Tag Archives: PPP

McCrory leads in N.C. governor’s race

The presidential race in North Carolina is not the only contest we polled likely voters on. But gubernatorial candidate Walter Dalton probably wishes it were.

If the election were held today, Republican Pat McCrory swamps Democrat Dalton among likely voters 52% to 37%. Much of that is name recognition. McCrory, who ran for governor four years ago, has it. Lt. Gov. Dalton doesn’t, at least not yet.

Dalton told the Charlotte Observer that he isn’t worried. “We have plenty of time left; people really have not focused on the race,” he said. “I really don’t go crazy about the polls right now.”

That’s probably a good thing. The conservative-leaning Civitas Poll has McCrory leading with unaffiliated voters, 46% to 29%. The Democratic-leaning PPP has it McCrory 45%-39%.

— John Robinson

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Obama-Romney in N.C.: It’s tight, still

While the Elon University Poll conducted last week reported that Gov. Romney has a 47%-to-43% lead over President Obama in North Carolina, other polls of the state reported slightly different results.

Public Policy Polling, which leans Democratic, has the race tied up, 48%-48%. A High Point University/Fox8 poll has Romney at 46% and Obama at 43%. Interestingly, a few days earlier, HPU reported poll results showing the race deadlocked at 43%. And a Civitas Poll, which leans Republican, has the race in a dead heat at 45% each.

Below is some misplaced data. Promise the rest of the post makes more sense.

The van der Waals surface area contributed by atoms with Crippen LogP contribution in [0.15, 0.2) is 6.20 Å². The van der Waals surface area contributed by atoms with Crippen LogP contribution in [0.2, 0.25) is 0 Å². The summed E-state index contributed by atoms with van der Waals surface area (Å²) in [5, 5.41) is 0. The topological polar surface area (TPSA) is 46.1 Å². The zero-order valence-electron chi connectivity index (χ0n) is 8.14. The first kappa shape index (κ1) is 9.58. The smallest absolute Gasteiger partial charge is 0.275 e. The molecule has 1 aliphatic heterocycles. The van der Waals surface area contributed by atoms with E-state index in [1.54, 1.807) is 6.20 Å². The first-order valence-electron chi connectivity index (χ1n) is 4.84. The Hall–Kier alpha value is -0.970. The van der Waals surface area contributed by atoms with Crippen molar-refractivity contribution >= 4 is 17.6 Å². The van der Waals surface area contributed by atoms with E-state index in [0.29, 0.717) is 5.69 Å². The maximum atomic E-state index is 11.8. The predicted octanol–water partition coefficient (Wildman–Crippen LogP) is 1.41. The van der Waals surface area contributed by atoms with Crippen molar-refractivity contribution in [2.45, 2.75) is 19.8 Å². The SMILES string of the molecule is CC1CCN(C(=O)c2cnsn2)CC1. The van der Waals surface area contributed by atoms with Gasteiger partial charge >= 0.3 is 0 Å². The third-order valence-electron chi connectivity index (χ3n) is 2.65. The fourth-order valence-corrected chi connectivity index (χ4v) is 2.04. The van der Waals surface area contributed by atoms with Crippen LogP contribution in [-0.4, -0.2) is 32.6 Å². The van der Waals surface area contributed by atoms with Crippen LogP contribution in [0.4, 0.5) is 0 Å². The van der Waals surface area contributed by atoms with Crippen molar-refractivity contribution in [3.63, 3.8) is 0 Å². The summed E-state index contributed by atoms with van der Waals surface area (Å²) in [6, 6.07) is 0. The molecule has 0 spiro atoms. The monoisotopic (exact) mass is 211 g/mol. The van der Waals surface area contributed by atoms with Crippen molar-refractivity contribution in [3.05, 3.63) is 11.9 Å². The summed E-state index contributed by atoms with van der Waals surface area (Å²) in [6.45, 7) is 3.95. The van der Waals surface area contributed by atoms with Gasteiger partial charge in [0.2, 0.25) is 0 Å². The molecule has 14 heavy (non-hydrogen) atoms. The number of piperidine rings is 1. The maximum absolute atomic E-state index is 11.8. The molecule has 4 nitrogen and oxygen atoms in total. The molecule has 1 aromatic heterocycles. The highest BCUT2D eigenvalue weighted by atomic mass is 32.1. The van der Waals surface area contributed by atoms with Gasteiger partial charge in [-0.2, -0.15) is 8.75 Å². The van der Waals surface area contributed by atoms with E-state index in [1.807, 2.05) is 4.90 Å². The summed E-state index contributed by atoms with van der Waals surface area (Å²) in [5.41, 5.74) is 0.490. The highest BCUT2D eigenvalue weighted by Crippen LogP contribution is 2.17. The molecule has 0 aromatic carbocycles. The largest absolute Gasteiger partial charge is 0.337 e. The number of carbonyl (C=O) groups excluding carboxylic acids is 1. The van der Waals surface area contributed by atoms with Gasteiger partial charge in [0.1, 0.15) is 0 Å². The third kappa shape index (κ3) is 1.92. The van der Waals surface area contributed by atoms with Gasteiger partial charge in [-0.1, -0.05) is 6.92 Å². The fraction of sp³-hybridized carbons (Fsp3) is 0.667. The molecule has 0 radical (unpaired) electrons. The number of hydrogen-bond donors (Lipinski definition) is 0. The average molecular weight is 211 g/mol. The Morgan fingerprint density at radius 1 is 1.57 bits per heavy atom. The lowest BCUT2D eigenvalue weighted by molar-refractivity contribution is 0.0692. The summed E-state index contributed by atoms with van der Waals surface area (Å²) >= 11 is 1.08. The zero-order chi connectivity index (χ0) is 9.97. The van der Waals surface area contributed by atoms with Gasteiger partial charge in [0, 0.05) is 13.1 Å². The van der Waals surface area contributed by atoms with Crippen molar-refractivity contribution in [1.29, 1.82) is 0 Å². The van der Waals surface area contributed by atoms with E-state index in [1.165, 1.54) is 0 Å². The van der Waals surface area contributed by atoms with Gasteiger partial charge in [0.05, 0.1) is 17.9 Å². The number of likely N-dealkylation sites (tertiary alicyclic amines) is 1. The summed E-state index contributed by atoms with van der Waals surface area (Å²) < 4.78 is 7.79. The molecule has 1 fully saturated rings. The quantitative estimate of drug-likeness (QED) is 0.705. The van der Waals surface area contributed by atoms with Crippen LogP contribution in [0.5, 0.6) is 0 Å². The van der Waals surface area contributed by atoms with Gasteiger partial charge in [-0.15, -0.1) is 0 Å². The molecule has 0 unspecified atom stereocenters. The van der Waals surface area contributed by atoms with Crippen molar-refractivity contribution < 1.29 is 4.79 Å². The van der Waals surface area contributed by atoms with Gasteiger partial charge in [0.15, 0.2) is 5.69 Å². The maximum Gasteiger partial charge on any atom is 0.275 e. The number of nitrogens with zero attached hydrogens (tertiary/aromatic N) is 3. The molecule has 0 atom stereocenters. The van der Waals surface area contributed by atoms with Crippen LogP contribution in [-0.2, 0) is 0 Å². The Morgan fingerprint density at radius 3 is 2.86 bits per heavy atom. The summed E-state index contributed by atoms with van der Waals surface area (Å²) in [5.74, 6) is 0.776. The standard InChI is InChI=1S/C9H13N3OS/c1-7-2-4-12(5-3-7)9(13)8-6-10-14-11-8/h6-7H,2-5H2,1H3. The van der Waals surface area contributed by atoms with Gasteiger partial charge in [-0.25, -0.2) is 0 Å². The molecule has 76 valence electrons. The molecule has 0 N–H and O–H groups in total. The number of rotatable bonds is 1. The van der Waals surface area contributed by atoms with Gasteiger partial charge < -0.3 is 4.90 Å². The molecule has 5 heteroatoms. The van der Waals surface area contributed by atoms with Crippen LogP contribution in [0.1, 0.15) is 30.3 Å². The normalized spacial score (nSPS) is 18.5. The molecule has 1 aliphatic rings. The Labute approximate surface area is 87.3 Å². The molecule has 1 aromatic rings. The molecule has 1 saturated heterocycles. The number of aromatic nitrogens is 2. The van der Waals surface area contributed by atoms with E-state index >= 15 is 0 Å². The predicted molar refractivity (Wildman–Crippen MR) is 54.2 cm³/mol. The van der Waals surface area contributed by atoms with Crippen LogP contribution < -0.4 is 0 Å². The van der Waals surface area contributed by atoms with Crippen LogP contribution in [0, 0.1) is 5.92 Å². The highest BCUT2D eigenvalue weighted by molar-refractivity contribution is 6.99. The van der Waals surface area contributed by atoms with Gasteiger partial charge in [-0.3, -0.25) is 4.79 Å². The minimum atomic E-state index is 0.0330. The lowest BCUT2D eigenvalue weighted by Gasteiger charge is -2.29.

But if you’re serious about comparing, make sure you read the methodology and the margin of error at each of the sites. They differ vastly.

— John Robinson

Same-sex marriage ban post-mortem

The latest PPP poll confirms what the Elon University Poll showed in April: that most North Carolinians think gay couples should be accorded some sort of legal recognition. Of course, the state’s voters didn’t reflect that polling sentiment at the ballot box earlier this month when the marriage amendment was easily approved. (The Elon Poll surveyed N.C. residents with no screen for likely voters.)

From PPP: In another indication that North Carolinians don’t really know what they voted for last week 55% of voters in the state say they support either gay marriage or civil unions.